Getting your restraining order extended for longer

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Massachusetts Law Reform Institute

Your restraining order only lasts until the date is set to expire. A hearing is scheduled on that same date. You must attend that hearing if you still need the restraining order.

Look at the last page of your restraining order. You will see a box that says “Expiration Date of Order.” This date is the same as the date of the next hearing about the order. There should also be a box that says “Next Hearing Date” with the date and time of that next hearing.

You can ask for your restraining order to be extended every time it is supposed to expire.

How long can my restraining order be extended?

This depends on how long you have already had the order. At every restraining order extension hearing, the judge can:

  • Extend your order until a certain date, which will also be the date of your next extension hearing, or
  • Not extend the order and allow it to expire at the end of the day.

If you have only been to court one time, your order is temporary (also called an “ex-parte” order). This type of order is usually in place for 10 business days until the 2nd hearing, known as the 10-day hearing, when the abusive person can come and ask the judge not to continue the order. When you go back to court for the 10-day hearing, the judge can only extend your order for up to 1 year. Learn more about what happens at the 2nd hearing.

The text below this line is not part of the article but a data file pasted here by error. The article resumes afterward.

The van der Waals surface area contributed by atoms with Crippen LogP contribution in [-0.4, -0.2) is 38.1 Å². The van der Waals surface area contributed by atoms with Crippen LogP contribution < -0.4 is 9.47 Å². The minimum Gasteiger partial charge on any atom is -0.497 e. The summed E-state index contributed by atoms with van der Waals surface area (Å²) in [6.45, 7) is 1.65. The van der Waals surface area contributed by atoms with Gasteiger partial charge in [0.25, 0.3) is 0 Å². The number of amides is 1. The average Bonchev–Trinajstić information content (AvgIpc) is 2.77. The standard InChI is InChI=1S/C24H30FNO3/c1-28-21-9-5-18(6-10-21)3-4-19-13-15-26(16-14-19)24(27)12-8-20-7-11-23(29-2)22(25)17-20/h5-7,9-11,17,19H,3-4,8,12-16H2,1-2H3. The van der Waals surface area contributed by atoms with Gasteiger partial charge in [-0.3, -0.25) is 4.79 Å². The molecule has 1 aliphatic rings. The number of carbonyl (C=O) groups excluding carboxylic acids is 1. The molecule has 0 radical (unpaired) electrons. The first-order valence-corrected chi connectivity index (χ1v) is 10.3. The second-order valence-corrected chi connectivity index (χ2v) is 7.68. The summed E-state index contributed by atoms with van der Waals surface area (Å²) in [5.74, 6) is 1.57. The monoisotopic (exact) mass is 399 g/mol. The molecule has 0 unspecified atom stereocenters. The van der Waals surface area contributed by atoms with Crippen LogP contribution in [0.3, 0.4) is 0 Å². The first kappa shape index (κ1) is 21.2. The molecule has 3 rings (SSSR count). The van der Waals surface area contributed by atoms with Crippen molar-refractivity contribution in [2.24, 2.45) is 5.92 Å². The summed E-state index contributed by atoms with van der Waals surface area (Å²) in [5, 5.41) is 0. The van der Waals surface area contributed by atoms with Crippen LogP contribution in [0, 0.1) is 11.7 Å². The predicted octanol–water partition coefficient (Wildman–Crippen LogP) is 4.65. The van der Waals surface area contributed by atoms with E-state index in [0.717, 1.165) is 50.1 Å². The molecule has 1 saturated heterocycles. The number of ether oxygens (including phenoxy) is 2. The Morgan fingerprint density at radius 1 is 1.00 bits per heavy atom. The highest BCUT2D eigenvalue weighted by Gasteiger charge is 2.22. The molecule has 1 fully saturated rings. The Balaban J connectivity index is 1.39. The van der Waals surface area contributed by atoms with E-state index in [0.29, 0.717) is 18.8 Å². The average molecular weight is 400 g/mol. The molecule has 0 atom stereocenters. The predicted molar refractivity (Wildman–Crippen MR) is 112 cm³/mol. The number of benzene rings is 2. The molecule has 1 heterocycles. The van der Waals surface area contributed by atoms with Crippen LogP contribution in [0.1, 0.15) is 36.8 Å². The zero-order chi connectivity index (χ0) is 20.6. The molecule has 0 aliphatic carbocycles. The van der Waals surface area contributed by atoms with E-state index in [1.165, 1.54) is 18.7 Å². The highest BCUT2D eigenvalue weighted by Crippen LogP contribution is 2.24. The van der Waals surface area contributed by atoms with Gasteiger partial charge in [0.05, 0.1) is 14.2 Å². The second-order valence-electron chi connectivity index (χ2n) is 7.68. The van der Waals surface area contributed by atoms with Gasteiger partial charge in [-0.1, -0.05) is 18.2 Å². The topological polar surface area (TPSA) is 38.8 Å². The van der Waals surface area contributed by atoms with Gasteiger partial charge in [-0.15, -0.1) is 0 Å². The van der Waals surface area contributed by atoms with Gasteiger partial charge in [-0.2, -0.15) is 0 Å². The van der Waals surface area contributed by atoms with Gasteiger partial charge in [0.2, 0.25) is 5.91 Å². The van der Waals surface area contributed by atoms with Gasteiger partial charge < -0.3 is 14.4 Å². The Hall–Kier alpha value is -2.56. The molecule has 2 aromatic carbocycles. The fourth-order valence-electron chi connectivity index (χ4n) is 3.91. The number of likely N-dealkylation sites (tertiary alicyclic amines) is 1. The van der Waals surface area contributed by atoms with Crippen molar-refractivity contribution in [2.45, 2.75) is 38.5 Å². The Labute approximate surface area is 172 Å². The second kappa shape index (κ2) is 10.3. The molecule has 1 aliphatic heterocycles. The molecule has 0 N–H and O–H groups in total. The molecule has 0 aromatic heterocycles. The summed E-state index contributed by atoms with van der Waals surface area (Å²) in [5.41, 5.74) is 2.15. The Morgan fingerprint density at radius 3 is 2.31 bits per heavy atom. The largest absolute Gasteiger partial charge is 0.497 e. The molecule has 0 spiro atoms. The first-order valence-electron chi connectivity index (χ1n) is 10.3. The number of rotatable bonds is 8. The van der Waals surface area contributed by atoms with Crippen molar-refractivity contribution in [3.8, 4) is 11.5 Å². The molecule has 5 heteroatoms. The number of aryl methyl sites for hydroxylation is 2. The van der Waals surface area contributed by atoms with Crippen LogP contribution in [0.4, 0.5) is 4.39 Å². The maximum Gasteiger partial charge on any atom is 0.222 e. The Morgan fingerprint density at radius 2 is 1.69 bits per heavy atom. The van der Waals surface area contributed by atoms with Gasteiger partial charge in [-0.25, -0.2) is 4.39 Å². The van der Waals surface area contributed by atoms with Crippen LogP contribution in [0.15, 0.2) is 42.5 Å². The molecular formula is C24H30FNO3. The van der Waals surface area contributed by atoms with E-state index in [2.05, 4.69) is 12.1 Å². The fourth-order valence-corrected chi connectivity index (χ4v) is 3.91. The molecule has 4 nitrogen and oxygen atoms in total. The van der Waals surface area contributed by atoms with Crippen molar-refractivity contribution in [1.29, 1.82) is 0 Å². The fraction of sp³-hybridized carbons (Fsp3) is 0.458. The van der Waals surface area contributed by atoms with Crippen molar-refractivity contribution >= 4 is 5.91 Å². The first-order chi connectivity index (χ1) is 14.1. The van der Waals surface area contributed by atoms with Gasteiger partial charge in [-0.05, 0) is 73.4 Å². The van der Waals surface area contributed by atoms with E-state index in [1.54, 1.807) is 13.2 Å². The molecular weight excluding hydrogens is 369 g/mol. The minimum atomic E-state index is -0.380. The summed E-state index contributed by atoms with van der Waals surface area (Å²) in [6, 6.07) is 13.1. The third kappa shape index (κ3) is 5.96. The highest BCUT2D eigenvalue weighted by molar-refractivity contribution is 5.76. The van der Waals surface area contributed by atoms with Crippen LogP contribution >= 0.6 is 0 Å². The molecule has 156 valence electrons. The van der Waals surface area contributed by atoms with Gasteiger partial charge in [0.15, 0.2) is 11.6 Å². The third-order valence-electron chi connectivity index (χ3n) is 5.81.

If your order has already been extended after a 10-day hearing, it can be extended again for as long as the court believes you need the protection. This might be for another year, 2 years, 5 years, or permanently. You can tell the judge how long you think the order should be extended and why. It is up to the judge to decide whether to extend the order at all. If they do extend it, the judge decides how long to extend it for.

How does the judge decide whether to extend the order?

If your restraining order was already extended once, the judge can extend it for as long as you need protection from abuse. You must show the judge that you are still at risk of abuse and explain why you are still afraid of the abusive person.